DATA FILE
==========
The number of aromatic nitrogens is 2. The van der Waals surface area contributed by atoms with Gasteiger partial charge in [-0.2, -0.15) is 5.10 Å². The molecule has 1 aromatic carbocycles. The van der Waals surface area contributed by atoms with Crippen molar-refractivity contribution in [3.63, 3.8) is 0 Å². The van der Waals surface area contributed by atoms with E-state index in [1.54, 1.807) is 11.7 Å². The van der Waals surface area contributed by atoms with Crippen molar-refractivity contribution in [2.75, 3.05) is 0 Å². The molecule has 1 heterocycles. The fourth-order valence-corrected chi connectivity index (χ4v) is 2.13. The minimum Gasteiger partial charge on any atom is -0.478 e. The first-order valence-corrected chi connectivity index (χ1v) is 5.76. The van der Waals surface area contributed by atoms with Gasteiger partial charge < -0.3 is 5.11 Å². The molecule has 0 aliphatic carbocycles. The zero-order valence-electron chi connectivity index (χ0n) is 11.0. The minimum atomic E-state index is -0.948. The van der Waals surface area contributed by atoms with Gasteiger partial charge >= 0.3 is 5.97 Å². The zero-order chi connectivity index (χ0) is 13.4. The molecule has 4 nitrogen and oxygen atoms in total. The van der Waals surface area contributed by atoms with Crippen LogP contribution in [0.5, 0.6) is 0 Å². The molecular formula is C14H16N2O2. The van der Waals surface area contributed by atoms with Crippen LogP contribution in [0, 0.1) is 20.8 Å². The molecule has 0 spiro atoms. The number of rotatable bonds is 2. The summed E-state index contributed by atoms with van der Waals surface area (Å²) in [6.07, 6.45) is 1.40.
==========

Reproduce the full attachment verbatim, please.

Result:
The number of aromatic nitrogens is 2. The van der Waals surface area contributed by atoms with Gasteiger partial charge in [-0.2, -0.15) is 5.10 Å². The molecule has 1 aromatic carbocycles. The van der Waals surface area contributed by atoms with Crippen molar-refractivity contribution in [3.63, 3.8) is 0 Å². The van der Waals surface area contributed by atoms with E-state index in [1.54, 1.807) is 11.7 Å². The van der Waals surface area contributed by atoms with Crippen molar-refractivity contribution in [2.75, 3.05) is 0 Å². The molecule has 1 heterocycles. The fourth-order valence-corrected chi connectivity index (χ4v) is 2.13. The minimum Gasteiger partial charge on any atom is -0.478 e. The first-order valence-corrected chi connectivity index (χ1v) is 5.76. The van der Waals surface area contributed by atoms with Gasteiger partial charge < -0.3 is 5.11 Å². The molecule has 0 aliphatic carbocycles. The zero-order valence-electron chi connectivity index (χ0n) is 11.0. The minimum atomic E-state index is -0.948. The van der Waals surface area contributed by atoms with Gasteiger partial charge >= 0.3 is 5.97 Å². The zero-order chi connectivity index (χ0) is 13.4. The molecule has 4 nitrogen and oxygen atoms in total. The van der Waals surface area contributed by atoms with Crippen LogP contribution in [0.5, 0.6) is 0 Å². The molecular formula is C14H16N2O2. The van der Waals surface area contributed by atoms with Crippen LogP contribution in [0, 0.1) is 20.8 Å². The molecule has 0 spiro atoms. The number of rotatable bonds is 2. The summed E-state index contributed by atoms with van der Waals surface area (Å²) in [6.07, 6.45) is 1.40.